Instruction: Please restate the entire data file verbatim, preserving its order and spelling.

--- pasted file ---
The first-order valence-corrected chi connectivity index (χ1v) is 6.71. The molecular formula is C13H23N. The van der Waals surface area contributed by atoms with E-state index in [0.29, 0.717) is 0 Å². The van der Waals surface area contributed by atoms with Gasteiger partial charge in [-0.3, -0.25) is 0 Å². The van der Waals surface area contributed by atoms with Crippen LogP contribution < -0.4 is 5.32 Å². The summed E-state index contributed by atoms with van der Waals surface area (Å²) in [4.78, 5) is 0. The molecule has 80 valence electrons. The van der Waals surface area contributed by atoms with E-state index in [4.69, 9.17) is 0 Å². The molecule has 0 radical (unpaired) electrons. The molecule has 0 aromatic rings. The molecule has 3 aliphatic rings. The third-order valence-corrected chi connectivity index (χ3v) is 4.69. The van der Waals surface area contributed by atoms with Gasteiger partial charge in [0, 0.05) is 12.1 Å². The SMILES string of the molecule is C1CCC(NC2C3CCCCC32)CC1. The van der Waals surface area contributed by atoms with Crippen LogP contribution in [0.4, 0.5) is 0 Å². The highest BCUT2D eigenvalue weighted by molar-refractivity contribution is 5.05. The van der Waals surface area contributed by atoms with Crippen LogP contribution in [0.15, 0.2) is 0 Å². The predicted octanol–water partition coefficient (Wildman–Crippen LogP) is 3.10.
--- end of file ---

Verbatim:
The first-order valence-corrected chi connectivity index (χ1v) is 6.71. The molecular formula is C13H23N. The van der Waals surface area contributed by atoms with E-state index in [0.29, 0.717) is 0 Å². The van der Waals surface area contributed by atoms with Gasteiger partial charge in [-0.3, -0.25) is 0 Å². The van der Waals surface area contributed by atoms with Crippen LogP contribution < -0.4 is 5.32 Å². The summed E-state index contributed by atoms with van der Waals surface area (Å²) in [4.78, 5) is 0. The molecule has 80 valence electrons. The van der Waals surface area contributed by atoms with E-state index in [4.69, 9.17) is 0 Å². The molecule has 0 radical (unpaired) electrons. The molecule has 0 aromatic rings. The molecule has 3 aliphatic rings. The third-order valence-corrected chi connectivity index (χ3v) is 4.69. The van der Waals surface area contributed by atoms with Gasteiger partial charge in [0, 0.05) is 12.1 Å². The SMILES string of the molecule is C1CCC(NC2C3CCCCC32)CC1. The van der Waals surface area contributed by atoms with Crippen LogP contribution in [0.4, 0.5) is 0 Å². The highest BCUT2D eigenvalue weighted by molar-refractivity contribution is 5.05. The van der Waals surface area contributed by atoms with Crippen LogP contribution in [0.15, 0.2) is 0 Å². The predicted octanol–water partition coefficient (Wildman–Crippen LogP) is 3.10.